Paul Armitage (PA): When you are signing up distributors in foreign jurisdictions, you should be aware that some countries have local dealer protection or franchise laws that may, as a matter of public policy, give your distributor rights overriding your contract with them, for example compensation to your distributor on termination of the agreement, in recognition of the distributor's efforts at building the local market, or even protections against termination of the agreement.
This highlights the importance of obtaining local law advice in your international distribution deals. When I am acting for a company in Canada that is looking to distribute overseas, I can work with our local offices in the United Kingdom, France, Germany, China, Singapore, Russia, Dubai or other places that may be relevant to the deal to obtain this vital local law advice.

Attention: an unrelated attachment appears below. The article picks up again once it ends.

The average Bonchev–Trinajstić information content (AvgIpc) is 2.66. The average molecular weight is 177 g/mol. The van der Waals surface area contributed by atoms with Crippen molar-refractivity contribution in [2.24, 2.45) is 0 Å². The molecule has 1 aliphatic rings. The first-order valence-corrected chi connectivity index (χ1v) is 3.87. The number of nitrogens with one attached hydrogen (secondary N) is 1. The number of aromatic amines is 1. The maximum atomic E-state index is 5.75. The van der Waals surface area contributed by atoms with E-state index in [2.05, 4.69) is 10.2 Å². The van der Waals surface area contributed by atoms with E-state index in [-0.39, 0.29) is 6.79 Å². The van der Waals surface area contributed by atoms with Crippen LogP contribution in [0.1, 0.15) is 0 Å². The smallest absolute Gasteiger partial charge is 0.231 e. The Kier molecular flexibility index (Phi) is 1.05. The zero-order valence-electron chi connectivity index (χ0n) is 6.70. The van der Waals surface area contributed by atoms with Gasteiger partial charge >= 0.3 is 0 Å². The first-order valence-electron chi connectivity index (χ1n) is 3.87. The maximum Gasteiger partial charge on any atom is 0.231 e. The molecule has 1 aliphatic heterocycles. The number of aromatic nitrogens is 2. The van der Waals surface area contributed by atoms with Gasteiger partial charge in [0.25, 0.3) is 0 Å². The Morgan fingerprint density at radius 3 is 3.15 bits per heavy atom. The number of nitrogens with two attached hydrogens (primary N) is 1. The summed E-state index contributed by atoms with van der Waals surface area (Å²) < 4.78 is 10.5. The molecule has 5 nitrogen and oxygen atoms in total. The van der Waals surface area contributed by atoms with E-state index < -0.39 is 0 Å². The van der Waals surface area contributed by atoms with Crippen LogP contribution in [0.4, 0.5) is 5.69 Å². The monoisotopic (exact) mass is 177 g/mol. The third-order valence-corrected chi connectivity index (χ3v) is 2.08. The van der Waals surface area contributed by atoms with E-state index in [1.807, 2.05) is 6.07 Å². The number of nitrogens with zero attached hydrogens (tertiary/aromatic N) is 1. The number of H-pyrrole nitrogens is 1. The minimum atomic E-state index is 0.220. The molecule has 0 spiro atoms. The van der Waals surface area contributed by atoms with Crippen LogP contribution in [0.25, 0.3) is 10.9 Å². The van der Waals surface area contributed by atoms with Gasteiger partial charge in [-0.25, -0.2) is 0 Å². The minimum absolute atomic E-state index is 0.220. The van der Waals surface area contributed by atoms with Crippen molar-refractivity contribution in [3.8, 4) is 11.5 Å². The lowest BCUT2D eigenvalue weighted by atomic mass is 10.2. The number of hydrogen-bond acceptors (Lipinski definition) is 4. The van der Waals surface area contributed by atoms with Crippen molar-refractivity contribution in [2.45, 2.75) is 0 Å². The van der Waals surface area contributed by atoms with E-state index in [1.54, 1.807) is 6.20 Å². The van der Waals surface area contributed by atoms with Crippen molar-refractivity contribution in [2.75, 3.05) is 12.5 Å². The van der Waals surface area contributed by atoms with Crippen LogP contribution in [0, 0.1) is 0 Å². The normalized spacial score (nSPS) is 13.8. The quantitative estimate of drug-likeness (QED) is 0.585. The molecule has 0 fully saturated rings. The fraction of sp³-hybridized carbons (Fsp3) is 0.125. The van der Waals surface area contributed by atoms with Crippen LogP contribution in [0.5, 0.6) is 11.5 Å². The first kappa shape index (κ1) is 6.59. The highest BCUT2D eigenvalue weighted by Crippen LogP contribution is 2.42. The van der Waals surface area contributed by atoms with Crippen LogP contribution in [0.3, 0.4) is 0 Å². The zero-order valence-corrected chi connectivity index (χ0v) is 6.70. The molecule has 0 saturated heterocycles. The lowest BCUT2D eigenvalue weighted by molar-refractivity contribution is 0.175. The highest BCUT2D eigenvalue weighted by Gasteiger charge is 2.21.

Intellectual property or technical know-how licensing agreements
VD: Depending on how much your IP assets and/or technologies are valued or advanced, you may need to consider concluding a robust licence agreement on your registered or non-registered intellectual property. Start with the assumption that, in certain jurisdictions, there may be a high staff turnover, and so secrets can be lost in practice.
You should look to impose obligations on the licensee to put in place a trade secret protection system. Consider if it is possible to limit information that is disclosed – what does the licensee really need to know? Obviously, you should not unnecessarily disclose key or sensitive information.